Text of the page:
Written by Cara Chapman in the Press-Republican on June 17, 2020
PLATTSBURGH — North Country Congresswoman Elise Stefanik (R-Schuylerville) called President Donald Trump’s executive order on police reform “an important first step” when asked if it went far enough given the outcry following the death of George Floyd.
The order, among other measures, mandates that the U.S. Department of Justice create and maintain a database to track police misconduct.
“I think you have to have an understanding of the data, you have to share that information,” Stefanik said.
The congresswoman pointed to how the now former officers alleged in the “tragic, horrific case” of Floyd’s murder last month “should not be moved from one police department to the next.”
“You have to ensure that our law enforcement officers are living up to equal justice under the law and are not abusing their position of power which has caused just a horrible loss of life,” Stefanik added.
She said Congress was still looking at bipartisan legislative provisions, noting U.S. Sen. Tim Scott’s (R-South Carolina) leadership in the Senate.
“We’re working with him and there’s a number of ideas that are being discussed at the House level. I do think that you will see additional legislative action.”
On ideas being floated, Stefanik mentioned authorization and appropriation of funds for law enforcement agencies that have best practices and ensuring accurate data on the use of force.
“I know there is a discussion on the prohibition on the use of chokeholds. We need to make sure that we have funding to collect that data, to make data-driven decisions, that ensure that law enforcement officers are able to have safe and secure communities and not overstep.”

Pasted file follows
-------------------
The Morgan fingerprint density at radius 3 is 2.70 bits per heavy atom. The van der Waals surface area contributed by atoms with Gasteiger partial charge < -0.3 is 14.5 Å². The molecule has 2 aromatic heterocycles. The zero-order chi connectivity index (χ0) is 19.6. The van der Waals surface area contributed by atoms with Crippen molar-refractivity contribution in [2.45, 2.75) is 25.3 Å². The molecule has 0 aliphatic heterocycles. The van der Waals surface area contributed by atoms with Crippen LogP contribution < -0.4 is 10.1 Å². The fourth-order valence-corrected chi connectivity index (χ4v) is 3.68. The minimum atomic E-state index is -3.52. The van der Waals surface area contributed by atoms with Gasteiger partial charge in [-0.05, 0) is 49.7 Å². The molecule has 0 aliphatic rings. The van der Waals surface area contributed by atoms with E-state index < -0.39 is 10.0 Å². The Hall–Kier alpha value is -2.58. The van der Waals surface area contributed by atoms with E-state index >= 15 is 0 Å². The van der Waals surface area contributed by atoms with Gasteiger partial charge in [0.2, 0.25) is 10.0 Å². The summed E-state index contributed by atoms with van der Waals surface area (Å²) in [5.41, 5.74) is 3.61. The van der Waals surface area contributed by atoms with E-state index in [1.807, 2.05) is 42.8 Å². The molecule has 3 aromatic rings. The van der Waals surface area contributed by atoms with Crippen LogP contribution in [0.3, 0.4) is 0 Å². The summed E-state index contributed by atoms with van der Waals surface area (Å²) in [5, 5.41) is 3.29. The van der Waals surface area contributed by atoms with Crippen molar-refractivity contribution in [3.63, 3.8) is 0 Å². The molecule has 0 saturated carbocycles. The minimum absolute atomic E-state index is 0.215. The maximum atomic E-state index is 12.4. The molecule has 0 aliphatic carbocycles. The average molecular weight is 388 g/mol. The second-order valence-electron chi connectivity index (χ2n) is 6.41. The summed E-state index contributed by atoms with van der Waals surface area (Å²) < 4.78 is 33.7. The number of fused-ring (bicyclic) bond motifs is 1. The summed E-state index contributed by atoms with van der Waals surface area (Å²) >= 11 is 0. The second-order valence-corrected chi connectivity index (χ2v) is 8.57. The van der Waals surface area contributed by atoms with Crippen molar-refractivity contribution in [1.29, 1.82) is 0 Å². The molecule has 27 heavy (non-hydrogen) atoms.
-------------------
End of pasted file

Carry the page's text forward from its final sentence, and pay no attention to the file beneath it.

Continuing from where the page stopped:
She also thinks increased funding for bystander training is important, noting that multiple officers, not just one, were involved in Floyd’s death.
In a statement posted to Twitter, Senate Minority Leader Chuck Schumer (D-N.Y.) did not praise the president’s order.
“While the president has finally acknowledged the need for policing reform, one modest executive order will not make up for his years of inflammatory rhetoric and policies designed to roll back the progress made in previous years,” he said.
Schumer said it was unfortunate that the order would not deliver the comprehensive meaningful change and accountability Americans were demanding.
“Congress needs to quickly pass strong and bold legislation with provisions that make it easier to hold police officers accountable for abuses, and President Trump must commit to signing it into law.”
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